Ja class 4-8-2 of 1956, as the last steam loco to be completed at Hillside workshops, Dunedin, is preserved in something like a large glass fish tank next to the station. It may be great for conservation but is hopeless for photography from any kind of side view.


Finally, in Otago Settlers Museum, just next to the station, there is a little Fairlie that was built by Vulcan Foundry in 1872 for the Dunedin and Port Chalmers Railway.



We moved north from Dunedin to return to Christchurch for our flight back to the UK. On the way, we made a coffee stop at Oamaru and parked almost opposite this.


Perhaps best to forget the logic of trashing a diesel as a logo for Steampunk.

Happily, just around the corner, there was a column of smoke, which turnedout to come from the Oamaru Steam Railway, which runs for a short distance around the Oamaru harbour area.



B10 was built by Hudswell Clarke and Company in 1924 and originally employed by Armstrong, Whitworth of Tauranga for the construction of the Waihi to Tauranga section of the North Island East Coast Main Trunk Railway.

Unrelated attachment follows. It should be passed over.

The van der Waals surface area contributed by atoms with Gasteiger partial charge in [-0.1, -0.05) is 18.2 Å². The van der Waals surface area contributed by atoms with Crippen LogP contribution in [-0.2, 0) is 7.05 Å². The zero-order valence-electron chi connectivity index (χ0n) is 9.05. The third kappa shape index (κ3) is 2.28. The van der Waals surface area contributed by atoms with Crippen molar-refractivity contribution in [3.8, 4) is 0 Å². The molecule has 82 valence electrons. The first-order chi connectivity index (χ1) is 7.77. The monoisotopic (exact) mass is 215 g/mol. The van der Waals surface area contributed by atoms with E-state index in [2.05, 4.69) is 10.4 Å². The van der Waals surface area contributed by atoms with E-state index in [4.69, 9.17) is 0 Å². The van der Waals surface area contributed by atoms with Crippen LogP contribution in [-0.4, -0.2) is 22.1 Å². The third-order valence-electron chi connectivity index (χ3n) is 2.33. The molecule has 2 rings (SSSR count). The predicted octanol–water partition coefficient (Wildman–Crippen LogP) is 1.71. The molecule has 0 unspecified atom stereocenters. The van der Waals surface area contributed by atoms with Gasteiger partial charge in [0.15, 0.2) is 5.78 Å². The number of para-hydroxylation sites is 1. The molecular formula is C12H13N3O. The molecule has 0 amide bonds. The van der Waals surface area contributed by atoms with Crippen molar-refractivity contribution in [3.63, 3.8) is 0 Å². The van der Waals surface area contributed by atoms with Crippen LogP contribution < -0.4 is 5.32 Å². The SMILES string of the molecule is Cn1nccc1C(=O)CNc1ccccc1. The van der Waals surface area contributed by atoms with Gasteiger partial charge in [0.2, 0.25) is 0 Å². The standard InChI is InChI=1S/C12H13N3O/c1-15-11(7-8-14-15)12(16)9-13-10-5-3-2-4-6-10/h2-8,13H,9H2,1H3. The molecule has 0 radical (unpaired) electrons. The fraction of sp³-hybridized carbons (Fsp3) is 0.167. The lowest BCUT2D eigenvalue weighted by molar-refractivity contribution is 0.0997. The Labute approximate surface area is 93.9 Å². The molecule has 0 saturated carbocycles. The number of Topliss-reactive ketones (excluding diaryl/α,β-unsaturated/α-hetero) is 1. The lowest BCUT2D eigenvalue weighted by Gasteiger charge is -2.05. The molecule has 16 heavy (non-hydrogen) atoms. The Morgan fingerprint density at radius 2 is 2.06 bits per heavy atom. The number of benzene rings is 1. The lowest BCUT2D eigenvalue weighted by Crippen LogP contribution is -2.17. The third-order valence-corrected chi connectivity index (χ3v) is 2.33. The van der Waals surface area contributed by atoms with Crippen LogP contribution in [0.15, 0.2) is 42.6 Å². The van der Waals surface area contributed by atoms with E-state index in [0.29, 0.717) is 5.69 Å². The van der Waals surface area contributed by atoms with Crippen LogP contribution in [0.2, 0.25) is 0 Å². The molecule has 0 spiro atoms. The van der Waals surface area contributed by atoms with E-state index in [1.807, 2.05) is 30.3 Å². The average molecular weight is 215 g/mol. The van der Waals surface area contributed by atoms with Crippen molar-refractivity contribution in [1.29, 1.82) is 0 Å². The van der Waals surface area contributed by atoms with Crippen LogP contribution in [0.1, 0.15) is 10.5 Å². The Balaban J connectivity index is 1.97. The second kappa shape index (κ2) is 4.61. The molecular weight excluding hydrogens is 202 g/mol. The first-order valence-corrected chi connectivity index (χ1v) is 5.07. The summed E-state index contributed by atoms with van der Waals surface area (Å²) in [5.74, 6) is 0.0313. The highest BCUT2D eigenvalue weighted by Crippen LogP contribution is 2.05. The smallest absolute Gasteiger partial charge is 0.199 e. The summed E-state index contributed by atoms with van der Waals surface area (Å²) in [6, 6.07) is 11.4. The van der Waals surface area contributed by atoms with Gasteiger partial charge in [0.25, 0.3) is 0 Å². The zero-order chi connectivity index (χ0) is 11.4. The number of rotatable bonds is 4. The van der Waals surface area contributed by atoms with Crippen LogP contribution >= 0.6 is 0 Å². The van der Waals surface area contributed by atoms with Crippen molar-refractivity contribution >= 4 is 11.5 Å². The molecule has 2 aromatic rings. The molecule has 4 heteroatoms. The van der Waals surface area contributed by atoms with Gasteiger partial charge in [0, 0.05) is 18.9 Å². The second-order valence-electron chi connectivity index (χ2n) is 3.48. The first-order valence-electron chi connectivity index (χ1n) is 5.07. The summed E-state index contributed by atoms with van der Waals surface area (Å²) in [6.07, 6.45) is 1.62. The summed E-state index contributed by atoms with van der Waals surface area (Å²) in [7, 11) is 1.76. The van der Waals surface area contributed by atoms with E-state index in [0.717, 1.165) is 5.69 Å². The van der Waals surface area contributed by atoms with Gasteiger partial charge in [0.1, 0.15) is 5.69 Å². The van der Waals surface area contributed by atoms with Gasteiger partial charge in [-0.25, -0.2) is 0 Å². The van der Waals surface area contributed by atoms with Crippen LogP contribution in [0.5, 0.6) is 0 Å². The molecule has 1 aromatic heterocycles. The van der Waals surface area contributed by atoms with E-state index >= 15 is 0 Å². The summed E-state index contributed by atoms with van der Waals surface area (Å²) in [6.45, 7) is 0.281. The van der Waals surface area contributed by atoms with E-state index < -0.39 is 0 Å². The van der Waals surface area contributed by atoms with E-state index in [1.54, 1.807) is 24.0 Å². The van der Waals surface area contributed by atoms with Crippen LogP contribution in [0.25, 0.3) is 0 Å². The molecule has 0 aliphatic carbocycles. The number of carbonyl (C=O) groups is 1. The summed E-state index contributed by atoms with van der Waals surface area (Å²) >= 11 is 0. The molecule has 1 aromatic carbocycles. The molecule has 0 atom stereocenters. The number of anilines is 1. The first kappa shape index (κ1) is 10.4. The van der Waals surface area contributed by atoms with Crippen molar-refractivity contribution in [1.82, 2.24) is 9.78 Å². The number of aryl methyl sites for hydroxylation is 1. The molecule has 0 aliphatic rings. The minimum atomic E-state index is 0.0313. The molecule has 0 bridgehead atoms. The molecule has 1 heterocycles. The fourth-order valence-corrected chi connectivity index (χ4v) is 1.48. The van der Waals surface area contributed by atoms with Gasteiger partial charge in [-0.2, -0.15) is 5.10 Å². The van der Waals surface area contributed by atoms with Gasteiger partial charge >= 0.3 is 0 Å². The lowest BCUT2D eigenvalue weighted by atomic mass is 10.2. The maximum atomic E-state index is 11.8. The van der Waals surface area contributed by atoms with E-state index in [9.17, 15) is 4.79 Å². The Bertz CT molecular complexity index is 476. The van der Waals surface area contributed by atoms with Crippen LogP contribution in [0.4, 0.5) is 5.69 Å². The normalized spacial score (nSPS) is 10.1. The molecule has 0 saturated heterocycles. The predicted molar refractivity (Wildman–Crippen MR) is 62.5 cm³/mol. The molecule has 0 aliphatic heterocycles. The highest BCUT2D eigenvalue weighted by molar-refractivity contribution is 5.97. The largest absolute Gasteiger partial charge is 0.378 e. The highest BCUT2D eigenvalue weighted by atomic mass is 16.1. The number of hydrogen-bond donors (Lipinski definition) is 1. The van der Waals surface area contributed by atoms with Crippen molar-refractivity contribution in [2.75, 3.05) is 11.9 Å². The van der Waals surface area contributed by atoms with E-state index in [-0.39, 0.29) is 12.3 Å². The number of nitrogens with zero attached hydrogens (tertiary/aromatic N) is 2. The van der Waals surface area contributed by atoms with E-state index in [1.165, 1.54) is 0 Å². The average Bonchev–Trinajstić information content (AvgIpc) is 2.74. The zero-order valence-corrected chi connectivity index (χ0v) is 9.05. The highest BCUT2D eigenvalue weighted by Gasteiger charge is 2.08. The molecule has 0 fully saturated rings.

Also evident were a number of very encrusted loco parts which were apparently buried in 1936 as part of an erosion protection scheme. In 2009, when the sea wall was rebuilt, the bits of quite a number of locos were recovered and are on display.


Our final call was to the Pleasant Point Railway.

Here, we were treated to a run behind Ab class 699, for a couple of miles along the former Fairlie branch.



The loco was burning logs, without any apparent firework display and, given the amount of rain that had fallen, little risk of lineside fires.

Other items on display included a Model T replica railcar and a little Drewry shunter.



Lunch was provided, followed by a couple of videos showing times gone by.



Again, the particular memory of the visit will be of the enthusiasm of our hosts and their interest in sharing their knowledge of the collection.

All in all, a fantastic trip with much more than just the railway interludes described here.

Best wishes


Edited by burgundy
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Sounds like you had a good trip Eric.

There are a few places that I know.

The inter island ferry and the dockside area was a good place to watch shunting movements.

We did not take the train along the west coast of the south island.

We had a camper van and took the road. I remember that the road was single track and shared the same deck as the railway on some bridges.

On one occasion only the sound of the horn warned us that a train was approaching.

As I read through your captions I thought of the Fairlie so was pleased to see that you had found it in the museum.

Many thanks for posting.

The nearest I have been to NZ of late was being on the phone to a friend in Christchurch over the holiday.